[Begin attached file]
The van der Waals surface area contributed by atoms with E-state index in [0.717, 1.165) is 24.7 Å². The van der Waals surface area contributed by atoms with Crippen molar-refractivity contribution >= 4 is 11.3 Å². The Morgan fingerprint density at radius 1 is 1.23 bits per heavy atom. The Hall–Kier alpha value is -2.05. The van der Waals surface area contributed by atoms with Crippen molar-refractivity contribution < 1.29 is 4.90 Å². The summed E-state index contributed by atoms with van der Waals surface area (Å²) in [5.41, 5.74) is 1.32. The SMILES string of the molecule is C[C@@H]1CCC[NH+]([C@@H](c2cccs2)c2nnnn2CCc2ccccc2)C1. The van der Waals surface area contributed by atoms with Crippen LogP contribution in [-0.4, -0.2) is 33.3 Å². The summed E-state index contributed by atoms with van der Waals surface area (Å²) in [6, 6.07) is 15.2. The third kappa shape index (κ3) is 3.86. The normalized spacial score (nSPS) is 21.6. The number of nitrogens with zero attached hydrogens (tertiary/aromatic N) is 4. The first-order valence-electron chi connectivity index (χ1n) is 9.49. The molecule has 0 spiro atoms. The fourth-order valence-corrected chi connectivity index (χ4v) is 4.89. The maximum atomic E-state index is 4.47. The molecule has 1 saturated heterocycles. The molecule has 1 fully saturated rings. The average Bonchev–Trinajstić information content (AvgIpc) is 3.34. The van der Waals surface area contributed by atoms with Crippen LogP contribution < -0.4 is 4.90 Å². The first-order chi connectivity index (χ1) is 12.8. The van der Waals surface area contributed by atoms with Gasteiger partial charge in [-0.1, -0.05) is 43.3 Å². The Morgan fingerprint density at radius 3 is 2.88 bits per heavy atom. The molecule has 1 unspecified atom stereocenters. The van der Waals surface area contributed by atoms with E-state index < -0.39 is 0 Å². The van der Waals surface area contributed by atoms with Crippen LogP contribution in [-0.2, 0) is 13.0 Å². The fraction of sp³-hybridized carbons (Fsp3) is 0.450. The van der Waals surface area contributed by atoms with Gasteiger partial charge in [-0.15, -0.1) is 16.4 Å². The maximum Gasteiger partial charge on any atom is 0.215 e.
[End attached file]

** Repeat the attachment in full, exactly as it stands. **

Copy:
The van der Waals surface area contributed by atoms with E-state index in [0.717, 1.165) is 24.7 Å². The van der Waals surface area contributed by atoms with Crippen molar-refractivity contribution >= 4 is 11.3 Å². The Morgan fingerprint density at radius 1 is 1.23 bits per heavy atom. The Hall–Kier alpha value is -2.05. The van der Waals surface area contributed by atoms with Crippen molar-refractivity contribution < 1.29 is 4.90 Å². The summed E-state index contributed by atoms with van der Waals surface area (Å²) in [5.41, 5.74) is 1.32. The SMILES string of the molecule is C[C@@H]1CCC[NH+]([C@@H](c2cccs2)c2nnnn2CCc2ccccc2)C1. The van der Waals surface area contributed by atoms with Crippen LogP contribution in [-0.4, -0.2) is 33.3 Å². The summed E-state index contributed by atoms with van der Waals surface area (Å²) in [6, 6.07) is 15.2. The third kappa shape index (κ3) is 3.86. The normalized spacial score (nSPS) is 21.6. The number of nitrogens with zero attached hydrogens (tertiary/aromatic N) is 4. The first-order valence-electron chi connectivity index (χ1n) is 9.49. The molecule has 0 spiro atoms. The fourth-order valence-corrected chi connectivity index (χ4v) is 4.89. The maximum atomic E-state index is 4.47. The molecule has 1 saturated heterocycles. The molecule has 1 fully saturated rings. The average Bonchev–Trinajstić information content (AvgIpc) is 3.34. The van der Waals surface area contributed by atoms with Crippen LogP contribution < -0.4 is 4.90 Å². The first-order chi connectivity index (χ1) is 12.8. The van der Waals surface area contributed by atoms with Gasteiger partial charge in [-0.1, -0.05) is 43.3 Å². The Morgan fingerprint density at radius 3 is 2.88 bits per heavy atom. The molecule has 1 unspecified atom stereocenters. The van der Waals surface area contributed by atoms with E-state index < -0.39 is 0 Å². The van der Waals surface area contributed by atoms with Crippen LogP contribution in [-0.2, 0) is 13.0 Å². The fraction of sp³-hybridized carbons (Fsp3) is 0.450. The van der Waals surface area contributed by atoms with Gasteiger partial charge in [-0.15, -0.1) is 16.4 Å². The maximum Gasteiger partial charge on any atom is 0.215 e.